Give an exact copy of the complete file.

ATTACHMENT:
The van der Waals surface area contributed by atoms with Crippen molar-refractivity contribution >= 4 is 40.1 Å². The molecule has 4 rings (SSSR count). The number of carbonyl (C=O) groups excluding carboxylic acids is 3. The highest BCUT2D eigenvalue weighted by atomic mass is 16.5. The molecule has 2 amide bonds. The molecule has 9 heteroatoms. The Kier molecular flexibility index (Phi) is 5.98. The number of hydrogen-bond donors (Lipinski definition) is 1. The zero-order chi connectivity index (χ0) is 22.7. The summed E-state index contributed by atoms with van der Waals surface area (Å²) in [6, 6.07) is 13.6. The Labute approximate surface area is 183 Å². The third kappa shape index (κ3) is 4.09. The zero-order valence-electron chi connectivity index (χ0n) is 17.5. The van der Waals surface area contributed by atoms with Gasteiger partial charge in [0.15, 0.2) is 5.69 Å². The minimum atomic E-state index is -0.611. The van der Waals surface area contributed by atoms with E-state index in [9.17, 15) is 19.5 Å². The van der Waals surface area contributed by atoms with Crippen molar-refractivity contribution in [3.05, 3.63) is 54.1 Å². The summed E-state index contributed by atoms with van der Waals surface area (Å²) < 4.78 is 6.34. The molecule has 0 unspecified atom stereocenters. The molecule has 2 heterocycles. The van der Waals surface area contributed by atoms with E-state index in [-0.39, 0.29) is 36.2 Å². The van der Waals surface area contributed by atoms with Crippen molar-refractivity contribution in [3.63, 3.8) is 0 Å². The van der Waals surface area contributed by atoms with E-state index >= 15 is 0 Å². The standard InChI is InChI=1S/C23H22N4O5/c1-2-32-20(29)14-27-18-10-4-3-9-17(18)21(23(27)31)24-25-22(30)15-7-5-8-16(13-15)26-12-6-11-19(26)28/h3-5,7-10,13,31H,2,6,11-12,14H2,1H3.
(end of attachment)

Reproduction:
The van der Waals surface area contributed by atoms with Crippen molar-refractivity contribution >= 4 is 40.1 Å². The molecule has 4 rings (SSSR count). The number of carbonyl (C=O) groups excluding carboxylic acids is 3. The highest BCUT2D eigenvalue weighted by atomic mass is 16.5. The molecule has 2 amide bonds. The molecule has 9 heteroatoms. The Kier molecular flexibility index (Phi) is 5.98. The number of hydrogen-bond donors (Lipinski definition) is 1. The zero-order chi connectivity index (χ0) is 22.7. The summed E-state index contributed by atoms with van der Waals surface area (Å²) in [6, 6.07) is 13.6. The Labute approximate surface area is 183 Å². The third kappa shape index (κ3) is 4.09. The zero-order valence-electron chi connectivity index (χ0n) is 17.5. The van der Waals surface area contributed by atoms with Gasteiger partial charge in [0.15, 0.2) is 5.69 Å². The minimum atomic E-state index is -0.611. The van der Waals surface area contributed by atoms with E-state index in [9.17, 15) is 19.5 Å². The van der Waals surface area contributed by atoms with Crippen molar-refractivity contribution in [3.05, 3.63) is 54.1 Å². The summed E-state index contributed by atoms with van der Waals surface area (Å²) < 4.78 is 6.34. The molecule has 0 unspecified atom stereocenters. The molecule has 2 heterocycles. The van der Waals surface area contributed by atoms with E-state index in [-0.39, 0.29) is 36.2 Å². The van der Waals surface area contributed by atoms with Crippen molar-refractivity contribution in [3.63, 3.8) is 0 Å². The van der Waals surface area contributed by atoms with E-state index >= 15 is 0 Å². The standard InChI is InChI=1S/C23H22N4O5/c1-2-32-20(29)14-27-18-10-4-3-9-17(18)21(23(27)31)24-25-22(30)15-7-5-8-16(13-15)26-12-6-11-19(26)28/h3-5,7-10,13,31H,2,6,11-12,14H2,1H3.